10 August 2018

The buried butterfly, a poem by Isobel Dixon

My iris purple skirt—
its silky swish—
was packed at first for partying in

but then the destination changed:
I checked in for a flight
towards his final journeying.

In that petal furl, with a beaded
butterfly to curb its wrap,
I helped to carry him,

a coffined husk,
across a patch of rocky ground
to dusty burying.

At last, a rest for him.
For me, the hollow pit of grief,
a body's emptying.

In a new uncompassed north
I dug a hole beneath a tree,
through softer soil. For memory,

these seeds: a bauble
and a photograph, snatched flowers,
the match's halo-ing.

There it must lie still
no longer winged:
just a scatter of beads melted
in the earth, and a rusted pin.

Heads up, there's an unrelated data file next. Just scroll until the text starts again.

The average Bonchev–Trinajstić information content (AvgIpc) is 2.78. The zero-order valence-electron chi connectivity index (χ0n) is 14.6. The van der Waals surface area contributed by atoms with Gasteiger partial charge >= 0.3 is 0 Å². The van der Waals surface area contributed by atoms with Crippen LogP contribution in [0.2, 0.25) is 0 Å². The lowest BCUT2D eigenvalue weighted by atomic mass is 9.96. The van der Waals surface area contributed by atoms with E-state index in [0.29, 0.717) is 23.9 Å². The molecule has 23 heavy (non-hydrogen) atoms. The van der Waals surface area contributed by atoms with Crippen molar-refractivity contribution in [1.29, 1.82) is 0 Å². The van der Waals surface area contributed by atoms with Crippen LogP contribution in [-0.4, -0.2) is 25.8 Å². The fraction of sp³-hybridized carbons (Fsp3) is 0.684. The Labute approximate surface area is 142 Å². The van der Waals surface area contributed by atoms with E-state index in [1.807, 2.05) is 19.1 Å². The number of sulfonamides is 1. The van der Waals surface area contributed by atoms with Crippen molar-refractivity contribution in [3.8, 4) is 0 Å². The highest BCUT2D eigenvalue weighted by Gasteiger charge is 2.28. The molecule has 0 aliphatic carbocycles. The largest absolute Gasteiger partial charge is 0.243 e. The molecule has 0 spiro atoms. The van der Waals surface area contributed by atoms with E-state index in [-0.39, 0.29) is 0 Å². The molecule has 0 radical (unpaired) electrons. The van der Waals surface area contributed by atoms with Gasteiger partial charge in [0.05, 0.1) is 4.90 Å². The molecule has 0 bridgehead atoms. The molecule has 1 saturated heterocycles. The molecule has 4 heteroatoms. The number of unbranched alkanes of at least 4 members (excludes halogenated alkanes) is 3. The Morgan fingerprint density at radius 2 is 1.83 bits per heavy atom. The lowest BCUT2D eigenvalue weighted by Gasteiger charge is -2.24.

+ Who she is: Isobel Dixon bio
+ Amazon page: Isobel Dixon Amazon page
+ Interview: Isobel Dixon interview


Isobel Dixon

5 comments:

get zapped said...

profound in a tender way...I am left with dust on my soles, wondering.

Rethabile said...

Hi there, zapped. Her book, "A Fold in the Map", is a very pleasant read. Many times sad, many times gleeful.

Michelle said...

Isobel's poetry is wonderful. I've so enjoyed A Fold in the Map.

Rethabile said...

I hear ya. And so have I.

Jo said...

I love this. Thanks, Ret.

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